Greece makes strides in good governance index

Athens: An annual report that tracks good governance has found that Greece has improved the most internationally since the index was launched in 2021 but still remains a laggard when it comes to financial stewardship.

Published by the Chandler Institute of Governance, the fourth annual Chandler Good Government Index (CGGI) report and country rankings said that Greece’s “overall index score has improved more than any other country worldwide.”

The CGGI measures the government capabilities and effectiveness of 113 countries, representing over 90% of the world’s population.

It added that Greece’s ranking on the index has risen from 50th to 41st place, which “is the biggest improvement in Europe and the second biggest jump globally.”

The report’s authors said Greece’s performance “consolidates its position as a strong European nation after a long battle with the economic crisis at the national level.”

They said Greece’s rise in the rankings is due to significant advances in two other index pillars since 2021. In the “Attractive Marketplace” pillar, Greece climbed from 101st to 75th place and “Leadership and Foresight” pillar from 89th to 40th place.

Greece’s other rankings are “Global influence and reputation” (15th), “Helping people rise” (33rd), “Strong institutions” (36th), “Robust laws and policies” (43rd) and “Financial stewardship” (99th).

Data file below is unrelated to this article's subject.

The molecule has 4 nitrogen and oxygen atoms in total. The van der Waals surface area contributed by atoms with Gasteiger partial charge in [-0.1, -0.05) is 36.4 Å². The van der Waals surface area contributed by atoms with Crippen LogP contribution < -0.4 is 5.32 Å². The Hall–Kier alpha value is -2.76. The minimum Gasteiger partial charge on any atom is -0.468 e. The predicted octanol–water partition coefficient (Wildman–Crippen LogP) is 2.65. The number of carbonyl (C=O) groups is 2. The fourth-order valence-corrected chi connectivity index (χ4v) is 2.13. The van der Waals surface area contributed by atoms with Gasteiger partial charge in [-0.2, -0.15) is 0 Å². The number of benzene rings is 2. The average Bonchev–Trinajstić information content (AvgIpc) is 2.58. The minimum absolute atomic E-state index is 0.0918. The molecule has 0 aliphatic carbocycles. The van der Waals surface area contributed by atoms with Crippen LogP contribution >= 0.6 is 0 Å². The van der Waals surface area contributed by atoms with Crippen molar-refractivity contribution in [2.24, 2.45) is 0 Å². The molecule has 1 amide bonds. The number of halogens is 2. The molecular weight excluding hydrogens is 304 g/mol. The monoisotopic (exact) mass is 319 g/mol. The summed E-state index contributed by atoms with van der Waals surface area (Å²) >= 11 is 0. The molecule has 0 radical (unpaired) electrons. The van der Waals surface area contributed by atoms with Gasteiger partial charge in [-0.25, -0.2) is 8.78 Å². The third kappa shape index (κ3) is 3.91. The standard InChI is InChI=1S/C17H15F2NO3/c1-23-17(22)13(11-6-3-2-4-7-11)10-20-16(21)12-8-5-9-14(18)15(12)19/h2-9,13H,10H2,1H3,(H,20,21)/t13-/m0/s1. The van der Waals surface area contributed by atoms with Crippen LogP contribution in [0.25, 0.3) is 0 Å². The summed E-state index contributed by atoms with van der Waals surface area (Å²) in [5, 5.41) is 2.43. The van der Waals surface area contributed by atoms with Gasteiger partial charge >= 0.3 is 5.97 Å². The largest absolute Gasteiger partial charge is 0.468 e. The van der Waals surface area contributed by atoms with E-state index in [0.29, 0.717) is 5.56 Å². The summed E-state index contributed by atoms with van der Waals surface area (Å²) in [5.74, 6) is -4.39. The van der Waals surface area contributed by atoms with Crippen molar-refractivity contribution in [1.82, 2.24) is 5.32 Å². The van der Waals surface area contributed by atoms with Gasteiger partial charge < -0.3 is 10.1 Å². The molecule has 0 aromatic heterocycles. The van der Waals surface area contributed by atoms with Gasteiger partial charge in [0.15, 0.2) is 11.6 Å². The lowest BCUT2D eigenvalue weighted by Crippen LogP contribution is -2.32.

Greece also made notable progress in a number of indicators, including “Logistics competence”, “Quality of judiciary” and “Nation brand.”

Singapore topped the CGGI rankings globally, while EU best performers were Denmark (2nd place), Finland (3rd), Sweden, Luxembourg, Germany, Holland and Ireland (6th to 10th places, respectively).

The 2024 CGGI reveals that the Russian state is in free-fall as the government struggles under the strains of the war against Ukraine, while more broadly the rankings have produced some significant movements that reinforce emerging global trends, most worryingly for those working in the development space, that the performance gap, or “governance gap.” between the better performing states and those which are weaker, appears to be widening.